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House Digs Into Broadband Infrastructure

The House Communications Subcommittee did a deep dive on broadband infrastructure Tuesday. 

At issue were a couple of bills already in the works and the broader proposals for massive general infrastructure bills that will almost certainly include broadband.

The bills are a discussion draft of legislation to "facilitate the deployment of communications infrastructure" and the "Broadband Conduit Deployment Act of 2017."

At the almost three-and-a-half-hour hearing, presided over by chairman Marsha Blackburn (R-Tenn.), the political as well as digital divide was much in evidence. Republicans focused primarily on getting broadband to unserved areas, while Democrats included underserved and focused on price and speed as well as availability as a barrier.

Rural access was a particular focus, as was how the government can make it easier to deploy both wired and wireless broadband by making it easier to site towers, get rights of way, and accommodate new technologies under old rules.

"If we want to deploy broadband networks that will support 5G, we cannot wait to address broadband infrastructure challenges until 2020 or later," said witness Steven K. Berry of the Competitive [wireless] Carriers Association. 

Blackburn said that she was tired of hearing stories about parents driving their children to McDonald's so they could use the hot spot to do their homework. "We owe them better," she said, "period." She also talked about the 5G "revolution," and the need to ease tower siting.

Both Democrats and Republicans agreed that the government needs to update its broadband maps—last updated in 2014—to better determine where broadband currently exists. "We must accurately collect and aggregate data to update the National Broadband Map," Blackburn said.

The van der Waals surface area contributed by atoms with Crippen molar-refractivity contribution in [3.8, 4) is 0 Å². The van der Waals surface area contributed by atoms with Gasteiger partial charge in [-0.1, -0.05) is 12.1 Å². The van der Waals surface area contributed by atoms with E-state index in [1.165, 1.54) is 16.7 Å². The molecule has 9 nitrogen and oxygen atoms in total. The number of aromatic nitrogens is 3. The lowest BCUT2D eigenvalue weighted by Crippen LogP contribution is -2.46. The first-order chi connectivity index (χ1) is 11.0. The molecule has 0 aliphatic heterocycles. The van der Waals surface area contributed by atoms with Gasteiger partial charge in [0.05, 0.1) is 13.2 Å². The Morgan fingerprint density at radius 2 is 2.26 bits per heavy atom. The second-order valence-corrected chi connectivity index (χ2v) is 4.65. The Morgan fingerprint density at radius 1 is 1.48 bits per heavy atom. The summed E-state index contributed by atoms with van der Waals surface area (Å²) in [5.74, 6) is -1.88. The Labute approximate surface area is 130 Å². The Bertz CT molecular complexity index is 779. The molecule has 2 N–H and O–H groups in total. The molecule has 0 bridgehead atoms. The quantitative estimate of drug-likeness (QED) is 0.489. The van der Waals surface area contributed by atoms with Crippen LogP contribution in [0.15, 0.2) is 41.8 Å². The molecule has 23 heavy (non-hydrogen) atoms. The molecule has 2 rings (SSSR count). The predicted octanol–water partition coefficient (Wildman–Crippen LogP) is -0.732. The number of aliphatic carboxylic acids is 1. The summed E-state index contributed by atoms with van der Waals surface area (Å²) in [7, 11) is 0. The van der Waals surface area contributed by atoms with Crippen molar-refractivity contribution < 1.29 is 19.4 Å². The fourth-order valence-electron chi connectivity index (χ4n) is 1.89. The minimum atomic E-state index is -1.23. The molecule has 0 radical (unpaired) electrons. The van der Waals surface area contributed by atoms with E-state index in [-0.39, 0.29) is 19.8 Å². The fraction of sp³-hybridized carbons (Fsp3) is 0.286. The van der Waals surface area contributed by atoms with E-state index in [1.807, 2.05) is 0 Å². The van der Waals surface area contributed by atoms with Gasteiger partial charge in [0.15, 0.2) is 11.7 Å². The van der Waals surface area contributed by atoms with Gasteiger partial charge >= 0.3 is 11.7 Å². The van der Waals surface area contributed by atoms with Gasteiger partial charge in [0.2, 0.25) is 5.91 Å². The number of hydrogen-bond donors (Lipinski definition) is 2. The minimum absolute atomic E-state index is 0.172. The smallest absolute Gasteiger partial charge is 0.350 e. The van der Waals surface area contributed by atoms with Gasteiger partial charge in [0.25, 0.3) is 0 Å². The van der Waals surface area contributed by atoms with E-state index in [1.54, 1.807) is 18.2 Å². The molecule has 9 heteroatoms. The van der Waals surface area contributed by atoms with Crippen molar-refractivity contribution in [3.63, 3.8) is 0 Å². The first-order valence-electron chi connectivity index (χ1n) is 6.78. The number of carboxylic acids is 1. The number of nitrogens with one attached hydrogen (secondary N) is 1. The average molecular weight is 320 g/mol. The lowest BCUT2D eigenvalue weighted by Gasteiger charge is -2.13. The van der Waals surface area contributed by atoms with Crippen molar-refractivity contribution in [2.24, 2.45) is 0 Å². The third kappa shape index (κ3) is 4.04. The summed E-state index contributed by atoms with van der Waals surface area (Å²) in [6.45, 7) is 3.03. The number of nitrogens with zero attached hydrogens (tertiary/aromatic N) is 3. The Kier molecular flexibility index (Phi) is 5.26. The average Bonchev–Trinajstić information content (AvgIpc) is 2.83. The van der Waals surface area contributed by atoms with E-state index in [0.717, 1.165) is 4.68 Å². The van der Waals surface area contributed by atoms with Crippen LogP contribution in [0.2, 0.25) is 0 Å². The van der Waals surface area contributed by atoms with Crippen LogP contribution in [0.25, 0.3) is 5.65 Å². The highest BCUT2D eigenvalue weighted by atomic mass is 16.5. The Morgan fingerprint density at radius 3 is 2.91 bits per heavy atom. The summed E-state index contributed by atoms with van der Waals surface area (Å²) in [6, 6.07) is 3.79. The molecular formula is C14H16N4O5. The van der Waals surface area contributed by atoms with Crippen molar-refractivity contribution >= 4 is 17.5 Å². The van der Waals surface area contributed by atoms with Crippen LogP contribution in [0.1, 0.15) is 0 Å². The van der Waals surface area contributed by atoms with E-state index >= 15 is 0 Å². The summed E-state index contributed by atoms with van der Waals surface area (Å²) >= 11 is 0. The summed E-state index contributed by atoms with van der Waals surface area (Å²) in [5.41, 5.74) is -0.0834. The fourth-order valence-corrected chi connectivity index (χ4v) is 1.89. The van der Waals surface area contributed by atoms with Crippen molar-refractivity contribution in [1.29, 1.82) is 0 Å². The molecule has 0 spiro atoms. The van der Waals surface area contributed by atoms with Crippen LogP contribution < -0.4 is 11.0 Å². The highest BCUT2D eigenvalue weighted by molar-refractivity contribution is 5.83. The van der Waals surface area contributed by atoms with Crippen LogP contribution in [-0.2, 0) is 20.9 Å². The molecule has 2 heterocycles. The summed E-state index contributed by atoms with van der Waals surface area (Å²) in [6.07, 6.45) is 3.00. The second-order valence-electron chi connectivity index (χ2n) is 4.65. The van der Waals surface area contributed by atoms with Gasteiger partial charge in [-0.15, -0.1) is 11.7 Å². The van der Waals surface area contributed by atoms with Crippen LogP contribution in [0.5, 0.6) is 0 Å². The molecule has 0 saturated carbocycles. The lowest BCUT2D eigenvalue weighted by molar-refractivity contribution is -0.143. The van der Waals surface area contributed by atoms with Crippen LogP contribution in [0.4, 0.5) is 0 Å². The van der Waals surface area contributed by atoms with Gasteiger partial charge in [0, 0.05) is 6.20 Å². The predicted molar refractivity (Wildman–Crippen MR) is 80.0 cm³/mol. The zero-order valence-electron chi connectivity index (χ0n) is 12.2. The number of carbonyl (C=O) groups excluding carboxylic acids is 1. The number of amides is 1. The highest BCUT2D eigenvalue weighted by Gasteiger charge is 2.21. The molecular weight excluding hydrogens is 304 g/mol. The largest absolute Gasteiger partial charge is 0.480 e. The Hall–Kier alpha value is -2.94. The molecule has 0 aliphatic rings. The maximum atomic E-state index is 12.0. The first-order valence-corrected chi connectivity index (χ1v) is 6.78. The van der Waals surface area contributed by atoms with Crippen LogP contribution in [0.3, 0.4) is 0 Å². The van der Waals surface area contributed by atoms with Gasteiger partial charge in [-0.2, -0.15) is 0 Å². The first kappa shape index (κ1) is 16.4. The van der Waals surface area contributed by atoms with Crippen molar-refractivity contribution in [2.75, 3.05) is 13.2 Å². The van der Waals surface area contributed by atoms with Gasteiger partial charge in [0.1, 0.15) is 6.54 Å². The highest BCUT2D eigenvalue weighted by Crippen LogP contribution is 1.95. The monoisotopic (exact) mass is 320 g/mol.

But she said it was imperative to fix them so that private investment and government money would be targeted to "unserved" areas. "People want broadband as much as new roads," she said.

On the other side, ranking member Mike Doyle (D-Pa.) emphasized barriers to access, including speed and price, as part of the infrastructure issue.

"Far too many people in this country either have no access, limited access, or overpriced access," he said. "[F]ar too many American’s don’t have the type of connectivity they want or need, and certainly in many parts of the country the free market has failed to close these gaps."

He said the draft bills are fine as far as they go, but there are other issues, including competition. "[T]he FCC found that eighty-two percent of the country has only one provider to choose from for high speed broadband. With numbers like that, if we were talking about health care Republican’s would be fighting to repeal and replace internet service in this country."

Rep. Frank Pallone (D-N.J.), ranking member of the parent Energy & Commerce Committee, agreed that the bills would only get them so far, and not as far if the Republicans had not reworked one of them without prior consultation. 

Both he and Doyle also said tax credits won't be enough to get broadband built out to where there is little business case.

President Donald Trump plans a trillion dollar infrastructure package that will almost certainly include broadband, though NCTA: The Internet & Television Association president Michael Powell has pointed out that while bridges and roads maybe crumbling, broadband plant has been constantly upgraded thanks primarily to private investment.

“We are pleased that the subcommittee is examining the barriers to deploying communications infrastructure and exploring funding options that invest in a connected future for all Americans," said Telecommunications Industry Association senior VP for government affairs Cinnamon Rogers following the hearing. "To meet the growing demand for affordable, reliable, high-speed connectivity, and to realize the full potential of the Internet of Things, the U.S. must enable mechanisms for direct funding, tax-credits and public-private partnerships aimed at investment in broadband infrastructure, improved access to government-owned infrastructure, and streamlined policies for build out."